Whitefish Lake basketball coach carries on legacy of murdered son

Becky Thunder dedicates her life these days to carrying on the legacy of her son, who was murdered two years ago along with his girlfriend.

More than 900 young athletes will converge on Edmonton this week for the Alberta Indigenous Games

Becky Thunder, pictured with her late son, Dylan Laboucan, and her spouse, Leo Laboucan, has assumed coaching duties with the Whitefish Warriors basketball team. (Becky Thunder )

Becky Thunder dedicates her life these days to carrying on the legacy of her son, who was murdered two years ago along with his girlfriend.

Since the tragedy, Thunder has become a certified basketball and volleyball coach, and this week will bring her reserve's basketball team, the Whitefish Warriors, to Edmonton for the Alberta  Indigenous Games.

Her younger son, Silverado (Hunter) Thunder, now 17, has taken over as captain and will lead the team, as his brother, Dylan, once hoped to do.

"I was just thinking about my late son ... and how he was like a mentor to these younger kids," Becky Thunder said on the eve of the games.

Two summers ago, Dylan Laboucan and his girlfriend, volleyball player Cory Grey, were murdered by a former friend and classmate on Whitefish Lake First Nation in northern Alberta.

He was 17 and she was 19. 

Cory Grey and Dylan Laboucan, a young couple from Whitefish Lake First Nation, were killed by a former classmate in July 2016. (Family photo)

Before he died, Dylan had his sights set on leading his teammates to victory at the games. He never got the chance.

Now his family and the community are trying to make sure the young couple's sporting legacy lives on. 

When the games officially begin in Edmonton on Thursday, two basketball teams and two volleyball teams from Whitefish will be on the courts. 

"That's the most ever," Becky Thunder said. "That makes me feel very proud. I just wanted to honour them that way. Their legacy will still be going, and still be alive." 

The Whitefish Warriors will be among 95 teams — comprised of more than 900 young athletes between the ages of 10 and 20 — from Indigenous communities across the province competing in basketball, volleyball, fast pitch, ball hockey and lacrosse over a three-day period.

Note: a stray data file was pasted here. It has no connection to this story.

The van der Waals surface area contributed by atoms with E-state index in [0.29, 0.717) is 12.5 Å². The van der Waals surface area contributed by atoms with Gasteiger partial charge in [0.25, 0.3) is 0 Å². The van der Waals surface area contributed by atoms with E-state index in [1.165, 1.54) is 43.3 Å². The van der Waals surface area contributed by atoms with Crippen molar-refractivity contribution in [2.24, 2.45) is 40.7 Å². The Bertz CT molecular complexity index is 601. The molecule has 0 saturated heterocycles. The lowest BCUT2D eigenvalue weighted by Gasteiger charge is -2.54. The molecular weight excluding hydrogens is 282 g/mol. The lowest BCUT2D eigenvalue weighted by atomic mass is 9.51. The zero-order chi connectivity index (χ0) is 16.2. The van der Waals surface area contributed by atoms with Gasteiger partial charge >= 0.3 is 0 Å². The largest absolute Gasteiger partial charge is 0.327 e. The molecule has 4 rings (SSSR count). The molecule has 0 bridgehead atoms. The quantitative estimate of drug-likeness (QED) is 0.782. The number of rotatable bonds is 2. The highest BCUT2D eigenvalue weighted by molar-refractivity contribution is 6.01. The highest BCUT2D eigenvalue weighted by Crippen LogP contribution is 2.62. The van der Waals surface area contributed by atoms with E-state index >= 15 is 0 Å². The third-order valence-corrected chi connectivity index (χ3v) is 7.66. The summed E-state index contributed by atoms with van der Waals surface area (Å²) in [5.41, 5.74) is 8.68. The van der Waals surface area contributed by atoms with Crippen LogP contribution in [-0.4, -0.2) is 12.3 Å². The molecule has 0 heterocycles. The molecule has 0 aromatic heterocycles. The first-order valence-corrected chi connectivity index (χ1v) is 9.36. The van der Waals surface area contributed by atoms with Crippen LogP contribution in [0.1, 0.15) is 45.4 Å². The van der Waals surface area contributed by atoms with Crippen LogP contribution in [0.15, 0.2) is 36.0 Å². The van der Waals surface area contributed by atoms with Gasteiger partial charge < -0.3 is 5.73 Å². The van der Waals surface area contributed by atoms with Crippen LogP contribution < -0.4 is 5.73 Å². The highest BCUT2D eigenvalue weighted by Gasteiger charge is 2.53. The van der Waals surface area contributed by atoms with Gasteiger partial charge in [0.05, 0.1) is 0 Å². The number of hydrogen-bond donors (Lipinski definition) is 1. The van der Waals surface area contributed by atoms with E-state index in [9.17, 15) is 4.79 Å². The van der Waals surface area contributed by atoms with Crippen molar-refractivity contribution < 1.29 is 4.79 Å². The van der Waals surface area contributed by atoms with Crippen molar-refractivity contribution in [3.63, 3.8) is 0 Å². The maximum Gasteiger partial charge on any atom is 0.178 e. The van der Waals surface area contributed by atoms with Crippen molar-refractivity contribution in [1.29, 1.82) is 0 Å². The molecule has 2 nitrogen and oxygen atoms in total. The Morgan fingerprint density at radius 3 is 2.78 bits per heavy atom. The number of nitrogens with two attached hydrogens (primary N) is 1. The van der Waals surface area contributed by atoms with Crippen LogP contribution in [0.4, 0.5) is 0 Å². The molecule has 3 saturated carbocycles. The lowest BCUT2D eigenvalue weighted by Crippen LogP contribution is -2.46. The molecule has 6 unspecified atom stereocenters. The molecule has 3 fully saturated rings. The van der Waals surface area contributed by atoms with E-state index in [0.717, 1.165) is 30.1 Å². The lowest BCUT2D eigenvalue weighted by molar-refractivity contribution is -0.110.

'He'd be happy about it' 

For Silverado Thunder, setting foot on the basketball court without his big brother will always be hard. But he knows he's in good company; his brother's friends have stuck with the sport and are still out there, competing.

"Like, I'll be looking for him," he said. "He'd be happy about it, and tell everyone that he's proud of us, of how far we're going." 

Silverado (Hunter) Thunder, right, has followed in the footsteps of his brother, Dylan Laboucan, left, as captain of the Whitefish Warriors basketball team. (Becky Thunder)

Support for sports growing 

His mother said support for sports programs in her community has grown in the wake of the tragedy.

"That makes me very proud, that makes me just very proud of my nation," she said.

Her son said seeing older generations step up is inspiring for young people. 

"It shows that there's more out there," he said. "You can be like us. You can be better, if you keep working." 

  Jacob Hendy, a spokesperson for the Alberta Indigenous Games, said there is growing interest in sports among Indigenous communities.

The games used to be held every two years, he said. But there's been such interest, organizers have decided to hold them annually. 

It's important to provide opportunities for young people to play sports, he said. 

"It helps them focus on something positive and healthy. It's good mentally, physically and emotionally. It's something to work toward." ​
One of the Whitefish Warriors basketball teams registered to compete in the Alberta Indigenous Games. (Becky Thunder)